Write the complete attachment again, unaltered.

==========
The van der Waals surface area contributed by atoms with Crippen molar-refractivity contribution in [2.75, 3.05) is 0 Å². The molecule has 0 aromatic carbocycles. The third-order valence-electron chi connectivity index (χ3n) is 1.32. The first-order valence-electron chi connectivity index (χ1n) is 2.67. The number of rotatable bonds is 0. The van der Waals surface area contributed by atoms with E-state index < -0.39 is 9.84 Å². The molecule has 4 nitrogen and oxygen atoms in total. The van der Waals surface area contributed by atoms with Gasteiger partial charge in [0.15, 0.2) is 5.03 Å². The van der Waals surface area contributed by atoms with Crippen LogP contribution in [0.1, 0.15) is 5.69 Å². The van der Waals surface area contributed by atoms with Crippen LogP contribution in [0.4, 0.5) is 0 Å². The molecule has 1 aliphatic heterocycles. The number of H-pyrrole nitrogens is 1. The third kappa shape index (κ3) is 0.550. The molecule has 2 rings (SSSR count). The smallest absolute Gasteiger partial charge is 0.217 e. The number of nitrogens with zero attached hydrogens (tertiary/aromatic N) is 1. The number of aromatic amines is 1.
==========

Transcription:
The van der Waals surface area contributed by atoms with Crippen molar-refractivity contribution in [2.75, 3.05) is 0 Å². The molecule has 0 aromatic carbocycles. The third-order valence-electron chi connectivity index (χ3n) is 1.32. The first-order valence-electron chi connectivity index (χ1n) is 2.67. The number of rotatable bonds is 0. The van der Waals surface area contributed by atoms with E-state index < -0.39 is 9.84 Å². The molecule has 4 nitrogen and oxygen atoms in total. The van der Waals surface area contributed by atoms with Gasteiger partial charge in [0.15, 0.2) is 5.03 Å². The van der Waals surface area contributed by atoms with Crippen LogP contribution in [0.1, 0.15) is 5.69 Å². The van der Waals surface area contributed by atoms with Crippen LogP contribution in [0.4, 0.5) is 0 Å². The molecule has 1 aliphatic heterocycles. The number of H-pyrrole nitrogens is 1. The third kappa shape index (κ3) is 0.550. The molecule has 2 rings (SSSR count). The smallest absolute Gasteiger partial charge is 0.217 e. The number of nitrogens with zero attached hydrogens (tertiary/aromatic N) is 1. The number of aromatic amines is 1.